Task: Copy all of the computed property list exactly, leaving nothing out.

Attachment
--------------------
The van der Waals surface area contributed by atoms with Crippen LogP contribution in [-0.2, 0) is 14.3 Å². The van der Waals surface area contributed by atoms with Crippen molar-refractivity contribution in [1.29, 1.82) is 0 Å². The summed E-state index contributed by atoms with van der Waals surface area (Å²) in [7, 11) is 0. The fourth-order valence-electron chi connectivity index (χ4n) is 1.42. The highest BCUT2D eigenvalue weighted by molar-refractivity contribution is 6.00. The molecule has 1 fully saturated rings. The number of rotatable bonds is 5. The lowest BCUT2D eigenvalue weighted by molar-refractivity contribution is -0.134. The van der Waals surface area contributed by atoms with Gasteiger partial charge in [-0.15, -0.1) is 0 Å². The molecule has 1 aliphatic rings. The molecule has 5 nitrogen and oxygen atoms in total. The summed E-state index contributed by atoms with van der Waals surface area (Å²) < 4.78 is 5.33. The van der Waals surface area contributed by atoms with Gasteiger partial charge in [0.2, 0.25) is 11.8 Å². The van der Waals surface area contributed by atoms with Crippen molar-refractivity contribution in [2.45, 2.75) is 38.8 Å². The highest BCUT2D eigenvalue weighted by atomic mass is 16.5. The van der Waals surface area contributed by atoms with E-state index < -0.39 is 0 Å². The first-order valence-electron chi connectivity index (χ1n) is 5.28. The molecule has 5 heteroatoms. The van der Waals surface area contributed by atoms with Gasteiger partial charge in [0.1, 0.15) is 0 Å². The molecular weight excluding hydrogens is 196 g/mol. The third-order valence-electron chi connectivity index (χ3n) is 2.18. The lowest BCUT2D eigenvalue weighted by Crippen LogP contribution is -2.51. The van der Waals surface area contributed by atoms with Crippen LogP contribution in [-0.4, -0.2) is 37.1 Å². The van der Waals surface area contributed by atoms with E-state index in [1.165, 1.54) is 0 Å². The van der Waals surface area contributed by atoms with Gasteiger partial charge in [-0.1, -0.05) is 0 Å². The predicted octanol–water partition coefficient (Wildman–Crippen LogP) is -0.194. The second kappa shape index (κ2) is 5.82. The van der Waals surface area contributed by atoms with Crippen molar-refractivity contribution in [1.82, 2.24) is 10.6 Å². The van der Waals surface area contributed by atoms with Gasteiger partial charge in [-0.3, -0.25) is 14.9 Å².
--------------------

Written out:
The van der Waals surface area contributed by atoms with Crippen LogP contribution in [-0.2, 0) is 14.3 Å². The van der Waals surface area contributed by atoms with Crippen molar-refractivity contribution in [1.29, 1.82) is 0 Å². The summed E-state index contributed by atoms with van der Waals surface area (Å²) in [7, 11) is 0. The fourth-order valence-electron chi connectivity index (χ4n) is 1.42. The highest BCUT2D eigenvalue weighted by molar-refractivity contribution is 6.00. The molecule has 1 fully saturated rings. The number of rotatable bonds is 5. The lowest BCUT2D eigenvalue weighted by molar-refractivity contribution is -0.134. The van der Waals surface area contributed by atoms with Gasteiger partial charge in [-0.15, -0.1) is 0 Å². The molecule has 1 aliphatic rings. The molecule has 5 nitrogen and oxygen atoms in total. The summed E-state index contributed by atoms with van der Waals surface area (Å²) < 4.78 is 5.33. The van der Waals surface area contributed by atoms with Gasteiger partial charge in [0.2, 0.25) is 11.8 Å². The van der Waals surface area contributed by atoms with Crippen molar-refractivity contribution in [2.45, 2.75) is 38.8 Å². The highest BCUT2D eigenvalue weighted by atomic mass is 16.5. The van der Waals surface area contributed by atoms with E-state index < -0.39 is 0 Å². The first-order valence-electron chi connectivity index (χ1n) is 5.28. The molecule has 5 heteroatoms. The van der Waals surface area contributed by atoms with Gasteiger partial charge in [0.1, 0.15) is 0 Å². The molecular weight excluding hydrogens is 196 g/mol. The third-order valence-electron chi connectivity index (χ3n) is 2.18. The lowest BCUT2D eigenvalue weighted by Crippen LogP contribution is -2.51. The van der Waals surface area contributed by atoms with Crippen LogP contribution in [-0.4, -0.2) is 37.1 Å². The van der Waals surface area contributed by atoms with E-state index in [1.165, 1.54) is 0 Å². The van der Waals surface area contributed by atoms with Gasteiger partial charge in [-0.1, -0.05) is 0 Å². The predicted octanol–water partition coefficient (Wildman–Crippen LogP) is -0.194. The second kappa shape index (κ2) is 5.82. The van der Waals surface area contributed by atoms with Crippen molar-refractivity contribution in [1.82, 2.24) is 10.6 Å². The van der Waals surface area contributed by atoms with Gasteiger partial charge in [-0.3, -0.25) is 14.9 Å².